Bathroom Flooring Ideas for 2016

Bathtub-to-Shower Conversions on the Rise

Bathtub-to-Shower Conversions on the Rise
A curb-less shower like this is not only attractive, but also great from an “aging-in-place” perspective.

Let’s say you’re planning a complete bathroom renovation. Would you rather have a standard bathtub/shower combo or a custom shower?

Ten to 15 years ago, it was a black and white issue: Most realtors, contractors or homeowners would recommend keeping the tub. Based on what we’re seeing at Custom, though, the tide has turned. These days, we’re getting more inquiries from homeowners interested in replacing their existing tub/shower with a custom shower — almost always as part of a complete bathroom renovation (either of the master bathroom or a common/shared bathroom).

Here are a few reasons why the idea of taking out the tub is gaining steam.

Functionality: If you have kids, you might use your tub a lot. However, without kids around, most tubs get very little use. Enjoying a leisurely soaking several times a week just doesn’t fit most lifestyles these days. A large, comfortable shower is bound to get much more use. And including a handheld shower head makes it easy to wash kids and dogs — as well as the rest of the shower.

A spa-like experience: Yes, it can be relaxing to lounge in a tub. But it can be equally relaxing to stand under a “rain” shower head or sit on a shower bench with body sprays. You can even go the extra mile and invest in a steam shower.

Water conservation: According to the U.S. Geographical Survey, the average tub requires 36 gallons of water to fill to a reasonable level. In contrast, today’s water-saving shower heads produce about two gallons a minute. So if you’re showering for five to 10 minutes, you’re clearly saving a lot of water — not to mention lowering your water heating costs.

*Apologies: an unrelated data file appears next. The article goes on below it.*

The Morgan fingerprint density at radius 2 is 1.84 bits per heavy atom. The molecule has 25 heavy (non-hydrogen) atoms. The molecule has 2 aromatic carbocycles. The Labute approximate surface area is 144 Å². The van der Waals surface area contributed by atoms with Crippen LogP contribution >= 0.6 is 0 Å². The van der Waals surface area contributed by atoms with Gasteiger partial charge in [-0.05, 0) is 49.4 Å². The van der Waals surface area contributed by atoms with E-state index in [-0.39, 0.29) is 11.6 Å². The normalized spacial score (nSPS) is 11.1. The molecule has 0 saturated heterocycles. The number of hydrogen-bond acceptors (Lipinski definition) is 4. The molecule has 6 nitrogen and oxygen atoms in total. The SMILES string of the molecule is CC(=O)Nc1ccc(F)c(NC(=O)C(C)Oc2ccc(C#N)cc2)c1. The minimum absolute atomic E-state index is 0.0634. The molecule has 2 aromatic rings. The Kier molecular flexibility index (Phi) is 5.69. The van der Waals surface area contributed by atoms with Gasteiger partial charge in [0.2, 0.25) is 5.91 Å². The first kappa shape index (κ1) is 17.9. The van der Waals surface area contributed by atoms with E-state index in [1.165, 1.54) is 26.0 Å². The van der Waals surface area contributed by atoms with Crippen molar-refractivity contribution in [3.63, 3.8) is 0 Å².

Better hygiene: If you think about it (and you may not want to), soaking in water populated by dirt, bacteria, soap scum and other assorted nasties can’t be the best way to get clean. A shower cuts down significantly on those concerns.

Aging in place: As we get older, getting in and out of a tub — especially a deep one — is an increasingly dangerous proposition. You’ll be a lot less likely to slip and fall with a shower, particularly a curb-less shower.


What About Resale Value?
Should resale value be a consideration for those mulling over a tub-to-shower conversion?

If you’re planning on staying in your home for five or more years, probably not. With that kind of a timeframe, you should base your decision on what works for you and your family — not the next homeowner.

If you have a shorter time-frame for selling, then resale value might be a more important consideration. But depending on your potential buyers, the impact of being tub-less might not be so clear.

For example, we recently came across a poll on the home remodeling/design website Houzz asking, “Is a house without a bathtub hard to sell?” The question received more than 2,800 responses. Over 60% said it would be fine to replace the one tub in the house with a large shower. Less than 40% said a house without a tub would never sell.

The bottom line: It’s hard to say how a tub to shower conversion will affect resale value. Most buyers will be impressed by a beautifully remodeled bathroom, with or without a tub, so why not choose the option that you and your family will use most and enjoy?

We’re Here to Help
Of course, you need to decide if going from tub to custom shower fits your budget. The overall cost of a shower is determined by your choice of products like shower valve, shower door/ panels, tiling and accessories. Plus, in order to meet code, 1.5” tub drains must be converted to 2” shower drains, which adds some potential floor-framing challenges as well as to the cost.
It’s a lot to think about, but the experts at Custom will be happy to help you reach a decision. Feel free to contact us at 781-648-2835 to start the conversation.



Custom Contracting, Inc. 1267A Massachusetts Ave. Arlington, MA 02476 Phone: 781-648-2835 Fax: 781-648-0907 Email:

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